Javascript ES6 Loops, Map, and Spread Operator

It's been a while (14 years) since I last learn about Javascript, I think at that time still ES5, but since ES6 (=ES2015, released June 2015) and newer ones already out (but most of the browsers already implemented most of ES6 features way before), I think it's time to review one of the features (I think the only features I learned was Promise and async-await few years ago). ES6 introduces new loop syntax for..of:

// old one
for(var k in arrOrObj) // iterate by key

// new one
for(const v of arrOrObj) // iterate by value
for(const v of Object.values(obj)) // iterate by value
for(const kv of Object.entries(obj)) // iterate by key-value pair
for(const [k,v] of Object.entries(obj)) // destructure


ES6 also introduces new data structure to store associative array, just like object, but difference:

  • unlike object, you don't have to worry that the key conflict with the object's property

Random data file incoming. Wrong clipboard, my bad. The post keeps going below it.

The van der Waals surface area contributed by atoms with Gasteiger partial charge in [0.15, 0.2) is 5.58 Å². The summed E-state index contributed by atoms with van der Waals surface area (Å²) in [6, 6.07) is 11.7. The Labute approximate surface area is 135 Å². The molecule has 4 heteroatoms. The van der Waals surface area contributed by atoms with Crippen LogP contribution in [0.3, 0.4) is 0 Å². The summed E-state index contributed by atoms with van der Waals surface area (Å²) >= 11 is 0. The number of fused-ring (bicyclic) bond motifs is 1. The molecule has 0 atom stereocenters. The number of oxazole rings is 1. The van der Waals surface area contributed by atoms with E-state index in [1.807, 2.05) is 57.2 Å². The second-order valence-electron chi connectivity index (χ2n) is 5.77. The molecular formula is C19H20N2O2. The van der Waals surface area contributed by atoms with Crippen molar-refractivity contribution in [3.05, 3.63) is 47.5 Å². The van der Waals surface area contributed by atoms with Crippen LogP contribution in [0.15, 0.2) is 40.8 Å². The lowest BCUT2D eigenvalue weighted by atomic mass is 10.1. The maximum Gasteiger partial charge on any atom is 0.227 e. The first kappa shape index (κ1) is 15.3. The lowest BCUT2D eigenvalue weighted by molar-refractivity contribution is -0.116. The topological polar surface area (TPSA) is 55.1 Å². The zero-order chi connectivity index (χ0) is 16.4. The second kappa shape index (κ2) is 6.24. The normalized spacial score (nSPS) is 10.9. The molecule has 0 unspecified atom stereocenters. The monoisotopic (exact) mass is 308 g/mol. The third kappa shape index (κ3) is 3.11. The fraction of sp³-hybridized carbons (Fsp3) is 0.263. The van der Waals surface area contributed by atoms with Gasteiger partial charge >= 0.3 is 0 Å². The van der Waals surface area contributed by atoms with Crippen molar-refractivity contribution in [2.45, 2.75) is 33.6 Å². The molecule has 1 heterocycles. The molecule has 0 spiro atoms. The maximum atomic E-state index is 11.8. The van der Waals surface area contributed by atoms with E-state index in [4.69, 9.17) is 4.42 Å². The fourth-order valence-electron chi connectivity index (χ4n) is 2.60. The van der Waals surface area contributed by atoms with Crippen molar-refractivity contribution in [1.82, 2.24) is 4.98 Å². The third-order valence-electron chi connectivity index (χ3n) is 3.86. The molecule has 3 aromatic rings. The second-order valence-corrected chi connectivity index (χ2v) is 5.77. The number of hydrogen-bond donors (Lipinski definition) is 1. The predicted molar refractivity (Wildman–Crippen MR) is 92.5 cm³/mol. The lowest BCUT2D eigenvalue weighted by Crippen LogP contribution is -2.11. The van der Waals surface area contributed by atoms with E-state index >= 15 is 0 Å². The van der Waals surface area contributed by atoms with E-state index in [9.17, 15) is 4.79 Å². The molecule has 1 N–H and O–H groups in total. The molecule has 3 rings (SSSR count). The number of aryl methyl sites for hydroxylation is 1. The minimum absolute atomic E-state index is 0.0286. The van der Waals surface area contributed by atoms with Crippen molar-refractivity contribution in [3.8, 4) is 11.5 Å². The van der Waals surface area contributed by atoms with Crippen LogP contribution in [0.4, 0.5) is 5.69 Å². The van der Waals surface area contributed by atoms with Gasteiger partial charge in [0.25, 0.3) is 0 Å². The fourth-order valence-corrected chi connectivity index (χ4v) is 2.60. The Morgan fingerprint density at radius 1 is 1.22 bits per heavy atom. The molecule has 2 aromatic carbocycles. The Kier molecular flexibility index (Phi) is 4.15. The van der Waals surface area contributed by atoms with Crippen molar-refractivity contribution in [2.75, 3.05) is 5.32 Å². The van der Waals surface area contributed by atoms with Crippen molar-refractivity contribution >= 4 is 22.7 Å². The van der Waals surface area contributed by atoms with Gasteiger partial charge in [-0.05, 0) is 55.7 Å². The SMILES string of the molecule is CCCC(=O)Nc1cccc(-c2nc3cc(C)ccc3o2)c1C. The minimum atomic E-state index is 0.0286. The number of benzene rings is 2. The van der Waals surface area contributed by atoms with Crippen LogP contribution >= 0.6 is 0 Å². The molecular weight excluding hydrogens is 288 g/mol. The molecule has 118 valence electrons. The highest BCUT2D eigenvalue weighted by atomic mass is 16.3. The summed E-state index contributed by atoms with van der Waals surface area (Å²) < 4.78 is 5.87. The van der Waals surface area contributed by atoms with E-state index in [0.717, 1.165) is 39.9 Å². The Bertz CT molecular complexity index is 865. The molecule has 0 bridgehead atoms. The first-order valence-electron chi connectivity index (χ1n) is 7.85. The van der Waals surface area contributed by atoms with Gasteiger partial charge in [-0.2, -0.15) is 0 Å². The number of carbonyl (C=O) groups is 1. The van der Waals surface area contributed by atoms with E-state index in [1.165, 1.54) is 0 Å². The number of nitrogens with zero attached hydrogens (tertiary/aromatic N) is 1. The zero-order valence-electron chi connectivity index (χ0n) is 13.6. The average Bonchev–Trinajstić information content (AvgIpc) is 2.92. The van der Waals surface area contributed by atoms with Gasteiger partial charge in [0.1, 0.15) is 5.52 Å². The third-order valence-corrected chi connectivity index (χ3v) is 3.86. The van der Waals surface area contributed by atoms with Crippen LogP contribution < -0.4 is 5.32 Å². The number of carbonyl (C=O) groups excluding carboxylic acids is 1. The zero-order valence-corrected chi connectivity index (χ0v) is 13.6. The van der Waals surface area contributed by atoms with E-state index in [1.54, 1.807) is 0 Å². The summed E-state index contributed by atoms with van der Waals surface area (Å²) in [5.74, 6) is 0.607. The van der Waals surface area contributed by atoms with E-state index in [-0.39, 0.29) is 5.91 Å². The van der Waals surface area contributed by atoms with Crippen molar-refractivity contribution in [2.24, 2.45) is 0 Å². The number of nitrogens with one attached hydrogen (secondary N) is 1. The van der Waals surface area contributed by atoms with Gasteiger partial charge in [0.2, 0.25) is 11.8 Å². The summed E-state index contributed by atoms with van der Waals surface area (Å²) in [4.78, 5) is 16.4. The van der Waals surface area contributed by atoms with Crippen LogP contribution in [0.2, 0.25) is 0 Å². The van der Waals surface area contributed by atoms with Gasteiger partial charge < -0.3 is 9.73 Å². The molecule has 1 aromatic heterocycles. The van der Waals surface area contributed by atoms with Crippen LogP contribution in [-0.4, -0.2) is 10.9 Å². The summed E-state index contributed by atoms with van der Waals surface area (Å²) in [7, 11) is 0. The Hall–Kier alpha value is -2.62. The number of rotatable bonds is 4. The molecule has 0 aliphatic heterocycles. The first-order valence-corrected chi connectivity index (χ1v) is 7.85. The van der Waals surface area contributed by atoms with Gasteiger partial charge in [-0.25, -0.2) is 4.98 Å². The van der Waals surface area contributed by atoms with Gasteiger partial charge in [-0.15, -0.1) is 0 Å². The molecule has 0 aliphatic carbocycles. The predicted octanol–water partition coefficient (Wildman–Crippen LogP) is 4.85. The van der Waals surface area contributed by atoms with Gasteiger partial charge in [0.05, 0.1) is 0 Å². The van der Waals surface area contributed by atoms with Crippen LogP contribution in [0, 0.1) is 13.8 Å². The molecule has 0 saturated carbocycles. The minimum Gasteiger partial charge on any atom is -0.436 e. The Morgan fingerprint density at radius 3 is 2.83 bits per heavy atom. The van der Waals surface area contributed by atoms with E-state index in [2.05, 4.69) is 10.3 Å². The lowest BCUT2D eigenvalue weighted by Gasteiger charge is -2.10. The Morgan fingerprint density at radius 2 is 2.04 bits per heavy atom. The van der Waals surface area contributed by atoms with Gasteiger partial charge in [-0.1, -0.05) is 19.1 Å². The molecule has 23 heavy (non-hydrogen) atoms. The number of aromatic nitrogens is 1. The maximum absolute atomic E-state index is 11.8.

• iteration guaranteed by original insertion order, as far as I remember Object is random for Chrome and Sorted for Firefox
  • Has .size property, not Array .length
  • key not automatically converted as string, obj['1'] == obj[1]

let map = new Map(); // order by insert
map.set('a',1) // not equal to map['a']=1
map.get('a') // not equal to map['a']
map.delete('a') // false if not exists

for(const [k,v] of map) // destructure
for(const k of map.keys()) // iterate by key
for(const v of map.values()) // iterate by value

ES6 spread operator also useful when dealing with Map, Object, or Array:

[...map] // get array of key-value pairs
Array.from(map) // get array of key-value pairs
[...map.keys()] // get array of keys
[...map.values()] // get array of values

map = new Map([...Object.entries(obj)].sort()) // order by key

new Map(map) // clone map
new Map([['a',1],['b',2],['c',3]]) // create from array of key-value
new Map([...map1, ...map2]) // merge map 

{...obj} // clone object
{...obj1,...obj2} // merge object

new Array(...arr) // clone array
[...arr] // clone array
[...arr1,...arr2] // concat array

Why not using .forEach method? Because you cannot break early. You can learn about new Javascript features (BigInt, Set, Promise, etc) from MDN.